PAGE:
eSight Visit: iGan Analyst tests virtual reality glasses on family member with Stargardt Disease

December 1 2018

Anand Ganeshalingam

It was a cold bright day in November, and the clocks were striking ten. A crowd was bustling through Toronto’s union station, and my uncle, standing next to me, counted the chimes quietly on his fingers. He has Stargardt Disease and can’t see the clock across the room, so he counts the chimes to tell the time. We were on our way to meet with eSight eye-wear, located conveniently close to union station, at Front and University.


Warm greetings from eSight:

Upon our arrival at the 6th floor office, we were warmly greeted by Rachel at the front desk. She offered us coffee, water and recommended we help ourselves to the assortment of candies and gummies at the entrance. Our Vision Advocate Brandon took us through the office, which was full of energy, teams of eSight visioneers were on the phones spreading the inspirational message of their life-changing technology. We noticed that most eSight teams sat in the office, with the exception of the engineering team, located in Ottawa. Whiteboards, covered in multi-colored tables and checkmarks, separated the desks between marketing and sales teams. The office’s centrepiece is a lounge area, complete with couches, a chess board, Jenga tower, and a classic set of Uno cards. At the far side of the room, a bunch of Muskoka chairs were arranged to face a screen.


An introduction to Alysha, and an unforgettable experience:

Brandon introduced us to Alysha Law, the best with helping people during their experience at eSight. We walked with Alysha to an eSight eye-wear device, and she connected it via Bluetooth to an iPad, so we could follow along with whatever appeared on the device’s OLED screens. My uncle sat down on a comfy chair across from a classic Snellen chart at the opposite end of the room. Even with his glasses, he barely read the 2nd line of the chart, and I suspect at this point, he just knows the 1st line is always the letter E. According to the chart, his vision is somewhere around 20/200.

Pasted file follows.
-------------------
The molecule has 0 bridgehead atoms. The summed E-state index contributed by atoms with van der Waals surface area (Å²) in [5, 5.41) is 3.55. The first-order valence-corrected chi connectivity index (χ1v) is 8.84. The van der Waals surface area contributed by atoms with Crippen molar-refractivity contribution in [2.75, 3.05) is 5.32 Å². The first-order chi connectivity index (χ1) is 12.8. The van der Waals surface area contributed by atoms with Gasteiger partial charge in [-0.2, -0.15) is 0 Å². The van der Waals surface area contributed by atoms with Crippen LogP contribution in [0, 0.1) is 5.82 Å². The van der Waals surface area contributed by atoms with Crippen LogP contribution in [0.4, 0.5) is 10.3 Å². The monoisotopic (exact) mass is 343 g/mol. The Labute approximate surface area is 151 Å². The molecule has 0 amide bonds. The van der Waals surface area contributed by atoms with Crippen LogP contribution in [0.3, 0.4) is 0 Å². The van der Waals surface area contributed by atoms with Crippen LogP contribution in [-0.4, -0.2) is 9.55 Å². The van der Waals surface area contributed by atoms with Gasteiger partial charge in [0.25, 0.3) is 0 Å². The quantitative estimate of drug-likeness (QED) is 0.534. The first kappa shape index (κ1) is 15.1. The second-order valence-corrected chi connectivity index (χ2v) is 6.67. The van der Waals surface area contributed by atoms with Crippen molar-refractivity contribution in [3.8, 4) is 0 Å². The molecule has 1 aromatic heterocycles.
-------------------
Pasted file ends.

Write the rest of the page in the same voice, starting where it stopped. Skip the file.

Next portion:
The excitement of eSight’s eyewear:

The excitement began when Alisha measured my uncle’s pupillary distance using a digital pupilometer, and calibrated the eSight glasses accordingly. She explained the different pieces of the device; the magnetic head-strap, silicon forehead band, nose pads, and plastic temples. She helped him put on the glasses, and walked him through a few of the different controls on the remote. My uncle was amazed by the first control. The glasses allowed him to zoom in, and take screenshots and he could look at a faraway sign, zoom in the text until it was large enough to read, and then freeze the image so that small movements wouldn’t distract his reading. He tried the Snellen chart again, this time he read the top lines no problem, “E … F, P”. Then he jumped right down to the bottom, one line better than perfect 20/20, “L, E, uhh F, O, D, PCT!” he announced the letters with frantic delight.


Imagining the endless possibilities that eSight’s eye wear can provide:

He was very impressed, and already started thinking about some of the things eSight would let him do without having to ask for help, while travelling, taking the train, or getting around at work. An avid traveller, my uncle often has trouble reading airport signs from a distance and since many of the signs hang high overhead, he can rarely stand close enough to read them at all. He imagined reading the signs and finding his gate without a guide, something he hadn’t done in 30 years.


eSight eyewear is an effective tool to enable independence:

Next Alysha showed him some of the other cool features of the device, the device plugged in to a Macbook via mini-HDMI and read the news on his favourite website. Alysha turned on narration and used OCR to have the glasses read my uncle a poem. Using just the sSight glasses, he read his doctor’s business card, without his pair of magnifying glasses or magnifying lens, which he always carries in his pocket. He was clearly delighted by the ability to switch from reading a sign across the room to reading the small card in his hands, all while sitting in a comfy chair. After taking off the eSight device, he showed us how close he would have to stand to read the same lines on the Snellen chart, and pulled out his magnifying devices to show us how he reads his doctor’s card. For my uncle, living with low vision requires a lot of preparation, and he sees eSight eye-wear as an effective tool for managing his ability and enabling true independence in his daily life.